For my people have committed two evils; they have forsaken me, the fountain of living waters, and hewed them out cisterns, broken cisterns, that can hold no water.
|A Cistern--designed to hold water in arid climates|
I think it was my wife, Phyllis who first alerted me to these words, and she from Piper? The point is that this is a devastatingly powerful verse! Below, are words of Octavius Winslow (19th C). PLEASE do not read OVER these words. Land on them. Let them sink in. Meditate right here. Soak a while. Their truth is too current to side-step.
GOD speaks of it as involving two evils—the evil of forsaking Him, and the evil of substituting a false object of happiness for Him. Dear reader, the true painfulness of this subject consists not in the sorrow which your heart may have felt in seeing your cisterns broken. Ah no! the true agony should be, that you have, in your wanderings and creature idolatry, sinned, deeply sinned, against the Lord your God. This, and not your loss, ought to lay you low before Him. This, and not your broken scheme of earthly happiness, ought to fill you with the bitterness of sorrow, and clothe you with the drapery of woe. Oh! to have turned your back upon such a God, upon such a Father, upon such a Friend, and to have supposed that even a universe of creatures could have made you happy without Him, ought to bring you to His feet exclaiming, “God be merciful to me, the chief of sinners!”
If you have the time, then please read the rest of the article from this online entry.
Is it no sin to have said to God, as you have a thousand times over—”I prefer myself to You—my family to You—my estate to You—my pleasure to You—my honor to You”? Is it no sin to have taken the gifts with which He endowed you, or the wealth with which He entrusted you, and forming them into a golden image, to have fallen down before it, exclaiming, “This is your god, O my soul?” Oh yes, it is a sin, the guilt and the greatness of which no language can describe.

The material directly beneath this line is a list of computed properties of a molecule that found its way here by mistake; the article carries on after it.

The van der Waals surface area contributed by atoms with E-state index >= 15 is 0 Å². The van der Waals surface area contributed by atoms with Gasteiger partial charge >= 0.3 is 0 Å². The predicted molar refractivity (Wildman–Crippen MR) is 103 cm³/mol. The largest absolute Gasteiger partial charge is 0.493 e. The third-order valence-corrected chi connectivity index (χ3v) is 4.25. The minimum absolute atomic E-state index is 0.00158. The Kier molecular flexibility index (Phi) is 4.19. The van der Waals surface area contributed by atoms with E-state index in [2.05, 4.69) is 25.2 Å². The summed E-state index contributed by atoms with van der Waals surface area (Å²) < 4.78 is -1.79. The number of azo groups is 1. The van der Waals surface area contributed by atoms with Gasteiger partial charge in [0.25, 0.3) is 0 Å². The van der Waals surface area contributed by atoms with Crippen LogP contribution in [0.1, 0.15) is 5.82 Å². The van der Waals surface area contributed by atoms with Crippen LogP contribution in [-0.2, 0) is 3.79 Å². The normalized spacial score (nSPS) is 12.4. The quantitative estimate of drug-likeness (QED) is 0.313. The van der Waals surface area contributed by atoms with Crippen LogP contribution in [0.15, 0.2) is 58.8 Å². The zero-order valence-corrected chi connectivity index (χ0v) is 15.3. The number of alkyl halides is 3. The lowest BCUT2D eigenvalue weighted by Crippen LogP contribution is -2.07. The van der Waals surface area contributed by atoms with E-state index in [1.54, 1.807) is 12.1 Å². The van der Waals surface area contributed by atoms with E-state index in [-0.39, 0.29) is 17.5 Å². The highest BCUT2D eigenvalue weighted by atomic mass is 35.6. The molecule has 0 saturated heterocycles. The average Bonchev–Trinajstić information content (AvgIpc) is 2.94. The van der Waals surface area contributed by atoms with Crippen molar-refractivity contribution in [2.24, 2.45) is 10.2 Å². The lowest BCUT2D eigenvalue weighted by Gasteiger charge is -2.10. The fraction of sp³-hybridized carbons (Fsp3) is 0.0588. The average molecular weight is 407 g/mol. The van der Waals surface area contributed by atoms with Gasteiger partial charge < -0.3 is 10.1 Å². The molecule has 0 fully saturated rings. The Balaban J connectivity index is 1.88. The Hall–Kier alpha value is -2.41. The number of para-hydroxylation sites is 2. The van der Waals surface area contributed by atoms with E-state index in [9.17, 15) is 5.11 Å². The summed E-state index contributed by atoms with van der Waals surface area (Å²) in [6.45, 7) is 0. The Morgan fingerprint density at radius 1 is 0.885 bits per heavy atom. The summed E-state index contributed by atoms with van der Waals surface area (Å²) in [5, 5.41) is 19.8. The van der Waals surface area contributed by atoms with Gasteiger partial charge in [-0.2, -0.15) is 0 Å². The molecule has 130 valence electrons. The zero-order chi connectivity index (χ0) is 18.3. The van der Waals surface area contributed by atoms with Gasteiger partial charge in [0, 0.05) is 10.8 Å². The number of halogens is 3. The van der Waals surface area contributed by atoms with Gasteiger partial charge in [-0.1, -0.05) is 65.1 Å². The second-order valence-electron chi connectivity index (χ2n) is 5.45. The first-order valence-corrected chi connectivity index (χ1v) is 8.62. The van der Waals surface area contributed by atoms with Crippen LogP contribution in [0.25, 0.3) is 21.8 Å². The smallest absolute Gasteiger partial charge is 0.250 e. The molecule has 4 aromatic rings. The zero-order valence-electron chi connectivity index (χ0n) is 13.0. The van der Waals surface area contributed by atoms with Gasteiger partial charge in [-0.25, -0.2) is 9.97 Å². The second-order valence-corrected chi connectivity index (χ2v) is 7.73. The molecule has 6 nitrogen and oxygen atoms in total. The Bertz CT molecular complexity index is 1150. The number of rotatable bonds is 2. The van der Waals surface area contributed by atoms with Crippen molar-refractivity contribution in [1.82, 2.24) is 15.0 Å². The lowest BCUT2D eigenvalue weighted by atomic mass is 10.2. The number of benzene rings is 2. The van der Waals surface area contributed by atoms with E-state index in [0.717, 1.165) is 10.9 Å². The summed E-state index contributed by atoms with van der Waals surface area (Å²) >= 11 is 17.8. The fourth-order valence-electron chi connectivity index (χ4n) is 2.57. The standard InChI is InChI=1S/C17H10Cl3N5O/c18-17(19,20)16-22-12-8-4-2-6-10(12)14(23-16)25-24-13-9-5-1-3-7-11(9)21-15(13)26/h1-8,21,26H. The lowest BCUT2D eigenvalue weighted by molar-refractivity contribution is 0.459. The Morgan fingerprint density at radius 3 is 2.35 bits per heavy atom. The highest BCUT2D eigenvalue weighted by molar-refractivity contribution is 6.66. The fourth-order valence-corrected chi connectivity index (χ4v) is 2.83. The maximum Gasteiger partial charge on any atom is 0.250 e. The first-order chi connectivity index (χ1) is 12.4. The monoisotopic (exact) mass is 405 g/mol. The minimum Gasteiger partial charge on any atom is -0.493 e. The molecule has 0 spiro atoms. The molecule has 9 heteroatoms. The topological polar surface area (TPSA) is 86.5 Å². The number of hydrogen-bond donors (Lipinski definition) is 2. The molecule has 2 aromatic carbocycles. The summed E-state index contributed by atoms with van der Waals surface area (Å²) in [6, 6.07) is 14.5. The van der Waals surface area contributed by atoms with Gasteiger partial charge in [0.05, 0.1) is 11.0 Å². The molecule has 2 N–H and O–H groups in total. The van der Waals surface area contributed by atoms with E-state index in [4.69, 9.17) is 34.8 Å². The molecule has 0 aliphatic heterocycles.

And is it no sin, O believer in Jesus, to have turned away, in your unbelief and inconstancy, from the glorious redemption which the Lord has obtained for you at such a price, and to have sought the assurance and the joy of your salvation from other sources than it? What! is not the atoning work of Jesus sufficient to give your believing soul solid rest, and peace, and hope, but that you should have turned your eye from Him, and have sought it in the polluted and broken cistern of self?
What to do when we are this way? Read on . . .Oh, slight not the precious blood, the glorious righteousness, the infinite fullness, and the tender love of Jesus thus. No, you dishonor this precious Jesus Himself! Shall He have wrought such an obedience, shall He have made such an atonement, shall He have died such a death, shall He have risen and have ascended up on high, all to secure your full salvation and certain glory, and will you derive the evidence and the comfort of your acceptance from any other than this one precious source—”looking unto Jesus!” Look away, then, from everything to Jesus. No matter what you are, look away from self—to Jesus [emphasis mine].
Ask Him for a sense of His reconciled love—ask Him for the Spirit of adoption—ask Him for a filial, loving, and obedient heart—ask Him for a meek, lowly, and submissive will. Yes, pour out your heart before Him: God waits to grant your utmost desire breathed out to Him in the name of Jesus. He has given you His beloved Son—oh largess worthy of a God!—oh gift of gifts, priceless and precious beyond all thought!—what inferior blessing will He then, withhold?